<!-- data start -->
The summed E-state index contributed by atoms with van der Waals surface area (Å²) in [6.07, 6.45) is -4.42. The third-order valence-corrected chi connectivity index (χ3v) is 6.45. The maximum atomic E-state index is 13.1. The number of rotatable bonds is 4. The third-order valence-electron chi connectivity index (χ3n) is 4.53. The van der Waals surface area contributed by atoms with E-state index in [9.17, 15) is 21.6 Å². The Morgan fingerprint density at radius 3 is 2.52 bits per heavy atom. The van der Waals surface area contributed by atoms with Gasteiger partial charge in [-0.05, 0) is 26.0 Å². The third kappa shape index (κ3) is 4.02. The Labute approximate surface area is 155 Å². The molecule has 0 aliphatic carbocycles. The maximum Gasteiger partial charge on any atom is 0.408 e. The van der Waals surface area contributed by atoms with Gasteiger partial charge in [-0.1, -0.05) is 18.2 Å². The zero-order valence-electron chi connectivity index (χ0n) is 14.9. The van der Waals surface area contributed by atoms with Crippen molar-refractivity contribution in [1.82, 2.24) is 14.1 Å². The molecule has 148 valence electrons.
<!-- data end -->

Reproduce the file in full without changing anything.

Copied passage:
The summed E-state index contributed by atoms with van der Waals surface area (Å²) in [6.07, 6.45) is -4.42. The third-order valence-corrected chi connectivity index (χ3v) is 6.45. The maximum atomic E-state index is 13.1. The number of rotatable bonds is 4. The third-order valence-electron chi connectivity index (χ3n) is 4.53. The van der Waals surface area contributed by atoms with E-state index in [9.17, 15) is 21.6 Å². The Morgan fingerprint density at radius 3 is 2.52 bits per heavy atom. The van der Waals surface area contributed by atoms with Gasteiger partial charge in [-0.05, 0) is 26.0 Å². The third kappa shape index (κ3) is 4.02. The Labute approximate surface area is 155 Å². The molecule has 0 aliphatic carbocycles. The maximum Gasteiger partial charge on any atom is 0.408 e. The van der Waals surface area contributed by atoms with Gasteiger partial charge in [-0.1, -0.05) is 18.2 Å². The zero-order valence-electron chi connectivity index (χ0n) is 14.9. The van der Waals surface area contributed by atoms with Crippen molar-refractivity contribution in [1.82, 2.24) is 14.1 Å². The molecule has 148 valence electrons.